*159The record reflects that at the time the divorce decree was granted Sgt. Walther he was earning $240.00 per month. On the other hand, the evidence shows that appellant, Mrs. Walther, is now 51 years of age with very little education, is weak physically and, in fact, ill and in dire need of support in the sum of $137.10 per month, $60.00 of which is paid by appellee, as indicated. We do not agree, however, with the lower court in limiting this support money from her former husband to a period of twelve months but hold, in the circumstances, that appellee, Sgt. Walther, should continue to pay Mrs. Walther this monthly sum of $60.00 until further orders of the court, based on changed conditions.

Accordingly, the decree is remanded to the trial court with directions to amend its decree in compliance with our holding.

George Rose Smith, J., concurs.

Robinson & Johnson, JJ., dissent.

George Rose Smith, J.,

concurring. The majority opinion is evidently based upon the assumption that Walther was telling the truth when he testified that he intends to make his home permanently in Arkansas. This view of the proof would support a finding that Walther is domiciled in this state, and consequently the majority do not reach the question that I regard as controlling.

This is the third state in which Walther has sought a divorce. In 1953 he filed suit in Florida and asserted that he was a bona fide resident of that state. That suit was unsuccessful. In 1957 he filed suit in Texas and asserted that he was a bona fide resident of that state. That suit was unsuccessful. In 1959 he filed suit in Arkansas and asserted that he was a bona fide resident of this state. He testified that he intends to make his home here permanently and that he moved off the air base not for the purpose of obtaining a divorce but for that of establishing his residence in Arkansas. I am unable to believe that Walther is sincere in making these statements. In my opinion Walther’s sole purpose in moving off the reservation, paying his poll tax, buying an Arkansas motor vehicle license, and *160so forth, was to lay a foundation for this suit. I do not think that he really intends to make his home in this state with such a degree of permanence as to establish a domicile in Arkansas.

Nevertheless I cannot say that the proof of residence in this case is insufficient. By Act 36 of 1957 the legislature substituted residence, or mere physical presence, for domicile as a jurisdictional basis for divorce. Ark. Stats. 1947, § 34-1208.1. We upheld the statute in Wheat v. Wheat, 229 Ark. 842, 318 S. W. 2d 793. As our law now stands a nonresident civilian can come to Arkansas and obtain a divorce after a sojourn of three months, even though he testifies candidly that he came here only to obtain a divorce and that he means to leave as soon as the decree is entered. Such a decree would not be entitled to full faith and credit elsewhere, but under the statute the chancellor would have no basis for refusing to hear the case on its merits.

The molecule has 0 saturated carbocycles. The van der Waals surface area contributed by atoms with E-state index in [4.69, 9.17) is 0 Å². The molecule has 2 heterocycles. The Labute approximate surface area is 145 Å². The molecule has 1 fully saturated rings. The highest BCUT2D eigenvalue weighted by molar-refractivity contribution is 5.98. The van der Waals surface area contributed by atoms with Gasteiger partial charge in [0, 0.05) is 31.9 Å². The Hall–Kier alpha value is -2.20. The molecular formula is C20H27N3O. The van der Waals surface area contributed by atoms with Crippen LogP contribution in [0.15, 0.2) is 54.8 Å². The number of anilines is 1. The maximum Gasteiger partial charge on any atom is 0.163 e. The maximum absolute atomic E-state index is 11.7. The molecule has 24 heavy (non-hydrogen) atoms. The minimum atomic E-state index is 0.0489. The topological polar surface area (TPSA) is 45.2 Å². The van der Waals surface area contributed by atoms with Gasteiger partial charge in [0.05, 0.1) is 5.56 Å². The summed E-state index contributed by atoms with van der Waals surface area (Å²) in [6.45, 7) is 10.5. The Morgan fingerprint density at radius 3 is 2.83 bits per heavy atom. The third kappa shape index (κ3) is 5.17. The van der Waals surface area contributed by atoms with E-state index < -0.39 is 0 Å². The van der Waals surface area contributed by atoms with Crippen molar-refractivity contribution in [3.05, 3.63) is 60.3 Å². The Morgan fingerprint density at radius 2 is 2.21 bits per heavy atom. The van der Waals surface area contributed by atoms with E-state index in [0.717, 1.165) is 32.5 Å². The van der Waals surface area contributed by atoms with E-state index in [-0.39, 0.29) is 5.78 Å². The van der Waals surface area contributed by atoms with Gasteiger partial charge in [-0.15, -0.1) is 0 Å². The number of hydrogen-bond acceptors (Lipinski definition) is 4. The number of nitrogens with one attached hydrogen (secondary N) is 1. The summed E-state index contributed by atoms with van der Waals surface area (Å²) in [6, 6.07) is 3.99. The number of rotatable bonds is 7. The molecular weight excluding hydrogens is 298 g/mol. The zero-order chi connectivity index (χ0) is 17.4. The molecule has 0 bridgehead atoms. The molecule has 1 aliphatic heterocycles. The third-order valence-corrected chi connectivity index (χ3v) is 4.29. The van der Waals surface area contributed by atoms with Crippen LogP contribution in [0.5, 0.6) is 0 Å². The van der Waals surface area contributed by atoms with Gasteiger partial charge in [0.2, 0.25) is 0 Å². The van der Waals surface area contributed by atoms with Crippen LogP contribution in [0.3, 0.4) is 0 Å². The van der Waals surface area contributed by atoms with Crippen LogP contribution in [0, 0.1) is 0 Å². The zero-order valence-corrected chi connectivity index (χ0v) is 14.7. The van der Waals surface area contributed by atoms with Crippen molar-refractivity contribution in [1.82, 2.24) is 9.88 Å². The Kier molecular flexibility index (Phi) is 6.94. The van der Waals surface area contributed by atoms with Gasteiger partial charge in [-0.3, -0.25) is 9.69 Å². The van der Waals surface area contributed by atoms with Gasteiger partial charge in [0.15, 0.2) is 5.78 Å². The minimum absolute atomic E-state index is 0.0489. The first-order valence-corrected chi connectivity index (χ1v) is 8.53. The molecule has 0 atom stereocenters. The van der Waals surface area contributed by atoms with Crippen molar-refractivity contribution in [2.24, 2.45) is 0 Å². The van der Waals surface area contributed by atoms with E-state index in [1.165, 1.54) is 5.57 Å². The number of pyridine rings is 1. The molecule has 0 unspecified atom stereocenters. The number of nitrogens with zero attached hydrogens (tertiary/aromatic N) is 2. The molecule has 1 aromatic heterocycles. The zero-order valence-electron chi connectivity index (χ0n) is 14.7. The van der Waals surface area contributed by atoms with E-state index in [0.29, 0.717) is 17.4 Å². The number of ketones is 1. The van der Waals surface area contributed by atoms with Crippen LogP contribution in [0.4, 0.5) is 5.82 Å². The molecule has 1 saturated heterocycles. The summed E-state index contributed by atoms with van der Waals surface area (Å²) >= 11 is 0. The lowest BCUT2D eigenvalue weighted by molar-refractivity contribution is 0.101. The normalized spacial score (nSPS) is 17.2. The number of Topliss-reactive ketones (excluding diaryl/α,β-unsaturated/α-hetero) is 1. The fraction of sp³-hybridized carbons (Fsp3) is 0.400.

Walther’s only difficulty is that he came to this state involuntarily, under military orders, and consequently our constitution prevents him from establishing an Arkansas residence by physical presence only. Ark. Const., Art. 3, § 7; Kennedy v. Kennedy, 205 Ark. 650, 169 S. W. 2d 876. It was therefore incumbent upon him to go a step farther and demonstrate by overt acts that he has acquired a residence here.

It is not essential, however, for a soldier in Walther’s position to prove domicile as a jurisdictional requirement for his suit. The controlling constitutional provision makes no mention of domicile; it merely declares that a soldier cannot acquire a residence by reason of being stationed on duty in this state. A soldier’s jurisdictional proof must therefore be directed toward establishing a middle ground somewhere between domicile on the one hand and physical presence under military orders on the other.

By moving off the air base and thereby taking a minor part in the civilian life of the community Walther did what he could to demonstrate objectively that his connection with this state went beyond his simply being stationed *161here in obedience to compulsory orders. Under the reasoning in the Wheat decision the real question is whether Walther’s activities have provided the state of Arkansas with such cause for an interest in his marital status as to justify our courts in entertaining his suit for divorce. Unless we are to require proof of domicile in this case— a requirement that would be peculiar to soldiers and sailors and that would find no direct support in the language of the constitution and statutes — I see no tenable ground for holding that Walther’s actions fall short of establishing his residence.

Robinson, J.,

concurring and dissenting. I join in Mr. Justice George Rose Smith’s concurring opinion in this case as to the residence of the appellee.

I dissent, however, from that part of the majority opinion regarding the alimony. I think the chancellor’s decision in respect to allowing alimony for only one year was correct. Therefore, I would affirm the case in its entirety.

Per Curiam,

on rehearing. Appellant’s counsel is allowed an additional fee of $100, to be taxed as costs. Rehearing denied.